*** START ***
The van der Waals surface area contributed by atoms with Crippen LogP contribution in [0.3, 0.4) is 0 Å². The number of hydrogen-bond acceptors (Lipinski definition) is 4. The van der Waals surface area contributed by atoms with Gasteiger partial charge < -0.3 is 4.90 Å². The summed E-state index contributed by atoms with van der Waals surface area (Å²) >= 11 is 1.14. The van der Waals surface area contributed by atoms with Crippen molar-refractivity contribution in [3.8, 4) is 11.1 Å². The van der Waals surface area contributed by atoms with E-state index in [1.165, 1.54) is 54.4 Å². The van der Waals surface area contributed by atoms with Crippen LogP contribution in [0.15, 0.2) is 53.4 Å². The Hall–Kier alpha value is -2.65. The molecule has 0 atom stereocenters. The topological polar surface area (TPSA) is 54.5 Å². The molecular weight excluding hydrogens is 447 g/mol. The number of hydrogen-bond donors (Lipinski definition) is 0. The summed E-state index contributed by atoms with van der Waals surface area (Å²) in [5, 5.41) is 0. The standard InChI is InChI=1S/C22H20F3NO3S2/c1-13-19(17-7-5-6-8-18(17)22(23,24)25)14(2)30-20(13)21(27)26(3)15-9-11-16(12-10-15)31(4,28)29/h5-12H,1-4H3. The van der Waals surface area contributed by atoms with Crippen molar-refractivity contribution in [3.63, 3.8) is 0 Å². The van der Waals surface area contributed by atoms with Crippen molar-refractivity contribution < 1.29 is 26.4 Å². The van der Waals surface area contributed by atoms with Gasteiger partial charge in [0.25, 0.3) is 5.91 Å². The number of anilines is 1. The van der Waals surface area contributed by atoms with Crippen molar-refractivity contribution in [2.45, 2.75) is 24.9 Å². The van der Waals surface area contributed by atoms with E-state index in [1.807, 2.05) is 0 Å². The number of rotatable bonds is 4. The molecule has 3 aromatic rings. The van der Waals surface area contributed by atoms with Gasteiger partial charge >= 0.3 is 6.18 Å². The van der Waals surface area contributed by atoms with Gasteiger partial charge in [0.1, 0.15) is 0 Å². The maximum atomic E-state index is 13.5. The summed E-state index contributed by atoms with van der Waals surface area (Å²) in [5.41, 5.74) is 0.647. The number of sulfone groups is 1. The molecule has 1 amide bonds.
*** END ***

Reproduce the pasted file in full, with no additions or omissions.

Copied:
The van der Waals surface area contributed by atoms with Crippen LogP contribution in [0.3, 0.4) is 0 Å². The number of hydrogen-bond acceptors (Lipinski definition) is 4. The van der Waals surface area contributed by atoms with Gasteiger partial charge < -0.3 is 4.90 Å². The summed E-state index contributed by atoms with van der Waals surface area (Å²) >= 11 is 1.14. The van der Waals surface area contributed by atoms with Crippen molar-refractivity contribution in [3.8, 4) is 11.1 Å². The van der Waals surface area contributed by atoms with E-state index in [1.165, 1.54) is 54.4 Å². The van der Waals surface area contributed by atoms with Crippen LogP contribution in [0.15, 0.2) is 53.4 Å². The Hall–Kier alpha value is -2.65. The molecule has 0 atom stereocenters. The topological polar surface area (TPSA) is 54.5 Å². The molecular weight excluding hydrogens is 447 g/mol. The number of hydrogen-bond donors (Lipinski definition) is 0. The summed E-state index contributed by atoms with van der Waals surface area (Å²) in [5, 5.41) is 0. The standard InChI is InChI=1S/C22H20F3NO3S2/c1-13-19(17-7-5-6-8-18(17)22(23,24)25)14(2)30-20(13)21(27)26(3)15-9-11-16(12-10-15)31(4,28)29/h5-12H,1-4H3. The van der Waals surface area contributed by atoms with Crippen molar-refractivity contribution in [3.63, 3.8) is 0 Å². The van der Waals surface area contributed by atoms with Crippen molar-refractivity contribution < 1.29 is 26.4 Å². The van der Waals surface area contributed by atoms with Gasteiger partial charge in [0.25, 0.3) is 5.91 Å². The number of anilines is 1. The van der Waals surface area contributed by atoms with Crippen molar-refractivity contribution in [2.45, 2.75) is 24.9 Å². The van der Waals surface area contributed by atoms with E-state index in [1.807, 2.05) is 0 Å². The number of rotatable bonds is 4. The molecule has 3 aromatic rings. The van der Waals surface area contributed by atoms with Gasteiger partial charge >= 0.3 is 6.18 Å². The van der Waals surface area contributed by atoms with Gasteiger partial charge in [0.1, 0.15) is 0 Å². The maximum atomic E-state index is 13.5. The summed E-state index contributed by atoms with van der Waals surface area (Å²) in [5.41, 5.74) is 0.647. The number of sulfone groups is 1. The molecule has 1 amide bonds.